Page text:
Bobby Jindal’s office assured Louisiana clerks that they can invoke his executive order on religious freedom if they have a conscientious objection to issuing a license to a gay couple, but that’s a risky proposition for a middle-class civil servant. Now that marriage is a constitutional right, a government official who attempts to deny that right is vulnerable to being sued for damages under federal law. One such suit has apparently already been filed against a clerk in Texas. Christie, a former U.S. Attorney, is offering them better legal advice than Jindal is here: If the new regime bothers them so much that they can’t uphold it, resigning may be the least expensive move.
He’s leaving a little wiggle room but I think it’s pro forma.
“I think for folks who are in the government world, they kind of have to do their job, whether you agree with the law or you don’t,” Christie told reporters following a town hall at a lakeside home, noting there are laws that he enforces as governor that he disagrees with. “I’m sure there are individual circumstances that might merit some examination,” he added, “but none that come immediately to mind for me.”…
When asked about protection for clerks who object to providing same-sex marriage licenses, Christie implied that there could be specific accommodations made for religious exemptions on a case-by-case basis. But overall, he said those trying to opt out should rethink how they are doing their jobs.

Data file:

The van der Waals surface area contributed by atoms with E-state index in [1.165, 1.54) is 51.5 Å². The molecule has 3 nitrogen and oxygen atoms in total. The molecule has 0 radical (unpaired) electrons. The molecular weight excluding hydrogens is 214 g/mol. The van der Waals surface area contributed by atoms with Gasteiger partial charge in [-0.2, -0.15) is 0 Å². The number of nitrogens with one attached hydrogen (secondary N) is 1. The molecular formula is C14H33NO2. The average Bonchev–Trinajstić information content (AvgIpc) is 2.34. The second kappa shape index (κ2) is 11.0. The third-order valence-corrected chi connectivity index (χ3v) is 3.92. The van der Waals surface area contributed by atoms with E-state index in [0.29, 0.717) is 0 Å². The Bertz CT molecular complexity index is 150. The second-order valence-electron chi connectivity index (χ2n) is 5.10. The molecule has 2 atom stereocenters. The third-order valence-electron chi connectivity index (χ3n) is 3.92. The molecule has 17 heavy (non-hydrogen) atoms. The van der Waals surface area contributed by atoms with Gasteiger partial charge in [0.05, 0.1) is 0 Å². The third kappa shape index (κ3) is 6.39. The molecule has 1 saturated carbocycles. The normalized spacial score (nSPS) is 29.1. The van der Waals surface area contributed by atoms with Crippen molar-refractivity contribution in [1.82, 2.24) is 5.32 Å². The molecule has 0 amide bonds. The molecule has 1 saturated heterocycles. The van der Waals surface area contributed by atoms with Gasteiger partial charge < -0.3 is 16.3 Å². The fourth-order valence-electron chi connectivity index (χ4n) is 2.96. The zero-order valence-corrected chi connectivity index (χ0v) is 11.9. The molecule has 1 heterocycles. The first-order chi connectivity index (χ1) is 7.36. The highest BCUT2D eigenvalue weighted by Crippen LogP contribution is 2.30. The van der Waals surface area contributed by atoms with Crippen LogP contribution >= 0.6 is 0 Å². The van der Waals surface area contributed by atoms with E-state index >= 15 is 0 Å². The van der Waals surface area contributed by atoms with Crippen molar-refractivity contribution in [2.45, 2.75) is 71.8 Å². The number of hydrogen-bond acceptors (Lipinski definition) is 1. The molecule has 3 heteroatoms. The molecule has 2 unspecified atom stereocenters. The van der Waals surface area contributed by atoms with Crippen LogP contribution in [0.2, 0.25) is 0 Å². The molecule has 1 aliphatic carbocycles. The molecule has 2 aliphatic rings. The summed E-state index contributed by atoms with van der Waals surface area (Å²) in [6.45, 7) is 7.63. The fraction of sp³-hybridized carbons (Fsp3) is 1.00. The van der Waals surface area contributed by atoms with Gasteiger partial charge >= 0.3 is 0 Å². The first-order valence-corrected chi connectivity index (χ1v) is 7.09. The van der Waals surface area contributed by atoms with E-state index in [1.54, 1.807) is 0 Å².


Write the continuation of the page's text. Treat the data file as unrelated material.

“You took the job and you took the oath,” he said. “When you go back and re-read the oath it doesn’t give you an out. You have to do it.”
I wonder if, by next week, even the social conservatives in the field will still be urging clerks to resist. Huckabee probably will but Jindal, as a sitting governor, has been slowly retreating, first insisting that Louisiana doesn’t have to follow SCOTUS’s ruling until the local Circuit Court says so — which it now has — and then insisting that it doesn’t have to comply until the District Courts apply the Circuit Court’s ruling, which will be happening soon. In fact, some counties in Louisiana started issuing licenses days ago. That’s the most interesting angle to what Christie said — despite plenty of rhetoric about resistance after Kennedy’s opinion was handed down, it’s striking just how few clerks have taken an approach different from Christie’s by refusing to issue licenses. A few have, but as the NYT observed earlier this week, it’s been business as usual in most of the south. Unless I missed something, only two clerks nationally have resigned in protest rather than issue licenses, one in Arkansas and one in Mississippi, who ended up on Sean Hannity’s show last night to discuss her decision after her resignation letter got some attention online yesterday. Maybe that’s because there aren’t many clerks whose opposition to SSM runs deep enough that they’d risk their jobs or maybe it’s because, as some clerks in Texas complained, the state hasn’t signaled that it’ll back them up if they’re sued, increasing the risk of defiance. Christie will take a beating among people who already hate him for urging them to comply, but the fact of the matter is they’re already complying.